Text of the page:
Remember last week when I wrote about how great it was that New South Wales was panicking?
Wow, I sure would look stupid now, if anyone thought I was being sarcastic! But as it turns out, my utterly earnest endorsement of Brad Fittler’s team changes was spot-on. As I predicted, NSW won Game 2 easily thanks to the efforts of the Magnificent Seven brought in by Fittler to replace the useless spuds who let him down in Game 1.
Maloney, J. Trbojevic, T. Ferguson, B. Wighton, J. Saifiti, D. Finucane, D. Graham, W. They all did their state proud, and proved Fittler right when he said, after Game 1, “Piss off you losers, I’m going to bring in some proper players instead.”
But let’s not give all the credit to the new players. As media professionals, we have a duty to also recognise the enormous contribution made to the Blues’ cause by us.
Yes, that’s right. We brave souls of the sporting press won that game, every bit as much as the players on the field, the coaches on the sideline, or the Queenslanders haplessly grasping at thin air.
For it was we fearless interrogators of power and privilege who provided the spark that lit the Blue firecracker in Perth, by telling the New South Wales camp how utterly shambolic it was.
What coach would not pray for the kind of criticism Brad Fittler was subjected to in the last week? What team would not love to be able to plaster its dressing room walls with the kind of motivational fodder provided by almost every media outlet in the land leading up to the second game?
New South Wales was a mess. The series was already gone. The selections smacked of uncontrollable panic (you’re welcome). Blues players, when it comes to the crunch, simply don’t care enough. Queensland know how to do Origin and we don’t and that’s all there is to it.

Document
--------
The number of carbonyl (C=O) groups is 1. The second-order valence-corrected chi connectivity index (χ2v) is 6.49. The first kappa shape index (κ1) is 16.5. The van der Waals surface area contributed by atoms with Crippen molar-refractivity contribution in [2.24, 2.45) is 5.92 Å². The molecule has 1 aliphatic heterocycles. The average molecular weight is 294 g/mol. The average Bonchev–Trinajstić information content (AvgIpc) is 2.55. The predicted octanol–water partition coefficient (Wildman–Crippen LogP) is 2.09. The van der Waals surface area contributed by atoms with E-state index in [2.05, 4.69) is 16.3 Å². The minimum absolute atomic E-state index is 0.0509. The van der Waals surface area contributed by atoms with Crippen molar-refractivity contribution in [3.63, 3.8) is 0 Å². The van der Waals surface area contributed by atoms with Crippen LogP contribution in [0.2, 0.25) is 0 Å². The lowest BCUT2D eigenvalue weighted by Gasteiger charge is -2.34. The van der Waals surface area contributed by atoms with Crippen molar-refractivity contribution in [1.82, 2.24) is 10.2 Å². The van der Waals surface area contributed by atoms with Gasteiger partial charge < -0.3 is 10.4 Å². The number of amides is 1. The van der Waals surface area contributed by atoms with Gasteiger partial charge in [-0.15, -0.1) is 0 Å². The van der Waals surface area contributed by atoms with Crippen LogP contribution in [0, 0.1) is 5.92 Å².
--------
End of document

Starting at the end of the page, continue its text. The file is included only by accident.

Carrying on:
All this and more was thrown at NSW, and that was just in one Phil Gould column. The commentariat was agreed: it might not be impossible, but it was going to be fiendishly difficult for NSW to grind out a victory and keep the series alive.
And of course this was perfectly correct: NSW didn’t grind out a victory. Instead, they positively obliterated the Queenslanders.
In purely statistical terms, only Game 3 of the 2000 series has seen the Blues deliver a bigger thumping. But that was a victory lap against an already defeated and demoralised opponent. Game 2, 2019, was a gobsmacking reversal against a cocky foe riding high on the back of a superb win in Game 1: there may have never been a more stunning Blue triumph.
And do you really think they could’ve done it without us by their side, carping and complaining and condemning every step of the way? Do you really think the sheer verve and passion displayed by those boys on the sodden western turf would’ve been possible had it not been fuelled by the desire to prove the naysayers wrong?
Pshaw I say. Fie and pshaw. Everyone knows that football teams gain strength from critics, that they forge closer bonds under siege and hurl themselves harder at the contest when they know they’re sticking it to the haters. Just look at how well the Matildas did in the World Cup after everyone questioned their ability to progress deep into the tournament. And how quickly they bombed out once everyone started to believe in them.
Likewise the New South Wales team, having stumbled badly in Game 1 with the media believing they were in prime position to win, breathed fire and saw their enemies scatter before them once it was generally accepted that they’d fallen to pieces.
Which leaves us in the media with a very important duty leading up to the series decider: talk the Blues down at every opportunity. Let’s not change course just when our strategy is bearing fruit. If we want to see the Maroons vanquished, we are going to have to keep slamming Freddy and his charges. There is no other way.
I’ll start: after the euphoria of Game 2, there is no way NSW will be able to fight off the inevitable rush of complacency. With their heads in the clouds, they will be overrun in Game 3, humiliated on their home dungheap.
The fact that Cleary is injured and will be replaced by perennial series-loser Mitchell Pearce just makes their defeat all the more inevitable. It’s sad how badly they are about to let their opportunity slip. Ah well, always next year.
Wink wink. OK, now get to it, Blues.